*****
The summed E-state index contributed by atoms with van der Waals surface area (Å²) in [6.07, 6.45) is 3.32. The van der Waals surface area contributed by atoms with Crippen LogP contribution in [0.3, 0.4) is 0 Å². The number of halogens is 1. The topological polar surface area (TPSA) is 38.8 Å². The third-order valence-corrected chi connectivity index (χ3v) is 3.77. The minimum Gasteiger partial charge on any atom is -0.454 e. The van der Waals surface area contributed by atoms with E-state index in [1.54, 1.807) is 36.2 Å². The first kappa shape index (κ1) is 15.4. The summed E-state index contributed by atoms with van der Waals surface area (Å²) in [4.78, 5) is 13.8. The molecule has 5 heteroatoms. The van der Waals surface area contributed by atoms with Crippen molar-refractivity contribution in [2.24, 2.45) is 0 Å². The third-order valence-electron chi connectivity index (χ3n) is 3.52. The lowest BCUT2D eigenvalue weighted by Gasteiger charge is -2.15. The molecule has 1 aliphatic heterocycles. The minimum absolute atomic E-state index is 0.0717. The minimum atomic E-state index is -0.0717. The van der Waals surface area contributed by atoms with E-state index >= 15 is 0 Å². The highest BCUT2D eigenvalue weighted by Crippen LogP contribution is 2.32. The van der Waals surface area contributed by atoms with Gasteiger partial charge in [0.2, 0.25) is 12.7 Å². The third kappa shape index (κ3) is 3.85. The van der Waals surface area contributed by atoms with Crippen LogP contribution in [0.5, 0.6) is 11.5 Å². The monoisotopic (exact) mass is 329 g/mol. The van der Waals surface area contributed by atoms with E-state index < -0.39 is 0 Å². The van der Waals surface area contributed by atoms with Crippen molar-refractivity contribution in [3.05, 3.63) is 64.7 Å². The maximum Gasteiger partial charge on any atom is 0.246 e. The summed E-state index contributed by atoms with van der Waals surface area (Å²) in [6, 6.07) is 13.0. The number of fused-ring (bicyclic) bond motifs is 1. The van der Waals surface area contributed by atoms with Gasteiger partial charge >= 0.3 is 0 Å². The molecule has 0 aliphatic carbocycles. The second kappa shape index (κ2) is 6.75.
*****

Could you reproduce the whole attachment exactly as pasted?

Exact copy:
The summed E-state index contributed by atoms with van der Waals surface area (Å²) in [6.07, 6.45) is 3.32. The van der Waals surface area contributed by atoms with Crippen LogP contribution in [0.3, 0.4) is 0 Å². The number of halogens is 1. The topological polar surface area (TPSA) is 38.8 Å². The third-order valence-corrected chi connectivity index (χ3v) is 3.77. The minimum Gasteiger partial charge on any atom is -0.454 e. The van der Waals surface area contributed by atoms with E-state index in [1.54, 1.807) is 36.2 Å². The first kappa shape index (κ1) is 15.4. The summed E-state index contributed by atoms with van der Waals surface area (Å²) in [4.78, 5) is 13.8. The molecule has 5 heteroatoms. The van der Waals surface area contributed by atoms with Crippen molar-refractivity contribution in [2.24, 2.45) is 0 Å². The third-order valence-electron chi connectivity index (χ3n) is 3.52. The lowest BCUT2D eigenvalue weighted by Gasteiger charge is -2.15. The molecule has 1 aliphatic heterocycles. The minimum absolute atomic E-state index is 0.0717. The minimum atomic E-state index is -0.0717. The van der Waals surface area contributed by atoms with E-state index >= 15 is 0 Å². The highest BCUT2D eigenvalue weighted by Crippen LogP contribution is 2.32. The van der Waals surface area contributed by atoms with Gasteiger partial charge in [0.2, 0.25) is 12.7 Å². The third kappa shape index (κ3) is 3.85. The van der Waals surface area contributed by atoms with Crippen LogP contribution in [0.5, 0.6) is 11.5 Å². The monoisotopic (exact) mass is 329 g/mol. The van der Waals surface area contributed by atoms with E-state index < -0.39 is 0 Å². The van der Waals surface area contributed by atoms with Crippen molar-refractivity contribution in [3.05, 3.63) is 64.7 Å². The maximum Gasteiger partial charge on any atom is 0.246 e. The summed E-state index contributed by atoms with van der Waals surface area (Å²) in [6, 6.07) is 13.0. The number of fused-ring (bicyclic) bond motifs is 1. The van der Waals surface area contributed by atoms with Gasteiger partial charge >= 0.3 is 0 Å². The molecule has 0 aliphatic carbocycles. The second kappa shape index (κ2) is 6.75.